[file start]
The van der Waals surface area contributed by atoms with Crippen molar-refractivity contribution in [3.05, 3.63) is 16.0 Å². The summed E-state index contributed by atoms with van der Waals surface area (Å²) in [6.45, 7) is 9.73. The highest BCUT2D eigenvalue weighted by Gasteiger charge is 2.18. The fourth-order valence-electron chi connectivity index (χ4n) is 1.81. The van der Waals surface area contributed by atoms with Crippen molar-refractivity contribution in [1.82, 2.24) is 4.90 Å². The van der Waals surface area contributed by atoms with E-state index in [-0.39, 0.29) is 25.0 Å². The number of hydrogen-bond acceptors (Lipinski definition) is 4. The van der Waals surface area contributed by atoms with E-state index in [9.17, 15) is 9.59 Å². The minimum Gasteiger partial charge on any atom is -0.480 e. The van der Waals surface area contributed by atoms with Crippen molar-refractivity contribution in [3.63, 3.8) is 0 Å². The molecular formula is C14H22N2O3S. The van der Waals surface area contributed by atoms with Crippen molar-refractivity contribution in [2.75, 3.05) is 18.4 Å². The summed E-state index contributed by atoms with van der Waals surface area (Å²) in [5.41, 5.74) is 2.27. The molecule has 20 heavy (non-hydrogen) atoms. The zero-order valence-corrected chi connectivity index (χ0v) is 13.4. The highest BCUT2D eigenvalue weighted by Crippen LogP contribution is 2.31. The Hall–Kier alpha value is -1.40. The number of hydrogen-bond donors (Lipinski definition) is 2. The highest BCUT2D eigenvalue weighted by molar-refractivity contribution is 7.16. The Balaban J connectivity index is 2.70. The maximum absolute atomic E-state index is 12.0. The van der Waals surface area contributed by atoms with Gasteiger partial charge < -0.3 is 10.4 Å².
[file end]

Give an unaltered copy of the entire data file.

The van der Waals surface area contributed by atoms with Crippen molar-refractivity contribution in [3.05, 3.63) is 16.0 Å². The summed E-state index contributed by atoms with van der Waals surface area (Å²) in [6.45, 7) is 9.73. The highest BCUT2D eigenvalue weighted by Gasteiger charge is 2.18. The fourth-order valence-electron chi connectivity index (χ4n) is 1.81. The van der Waals surface area contributed by atoms with Crippen molar-refractivity contribution in [1.82, 2.24) is 4.90 Å². The van der Waals surface area contributed by atoms with E-state index in [-0.39, 0.29) is 25.0 Å². The number of hydrogen-bond acceptors (Lipinski definition) is 4. The van der Waals surface area contributed by atoms with E-state index in [9.17, 15) is 9.59 Å². The minimum Gasteiger partial charge on any atom is -0.480 e. The van der Waals surface area contributed by atoms with Crippen molar-refractivity contribution in [3.63, 3.8) is 0 Å². The molecular formula is C14H22N2O3S. The van der Waals surface area contributed by atoms with Crippen molar-refractivity contribution in [2.75, 3.05) is 18.4 Å². The summed E-state index contributed by atoms with van der Waals surface area (Å²) in [5.41, 5.74) is 2.27. The molecule has 20 heavy (non-hydrogen) atoms. The zero-order valence-corrected chi connectivity index (χ0v) is 13.4. The highest BCUT2D eigenvalue weighted by Crippen LogP contribution is 2.31. The Hall–Kier alpha value is -1.40. The number of hydrogen-bond donors (Lipinski definition) is 2. The highest BCUT2D eigenvalue weighted by molar-refractivity contribution is 7.16. The Balaban J connectivity index is 2.70. The maximum absolute atomic E-state index is 12.0. The van der Waals surface area contributed by atoms with Gasteiger partial charge < -0.3 is 10.4 Å².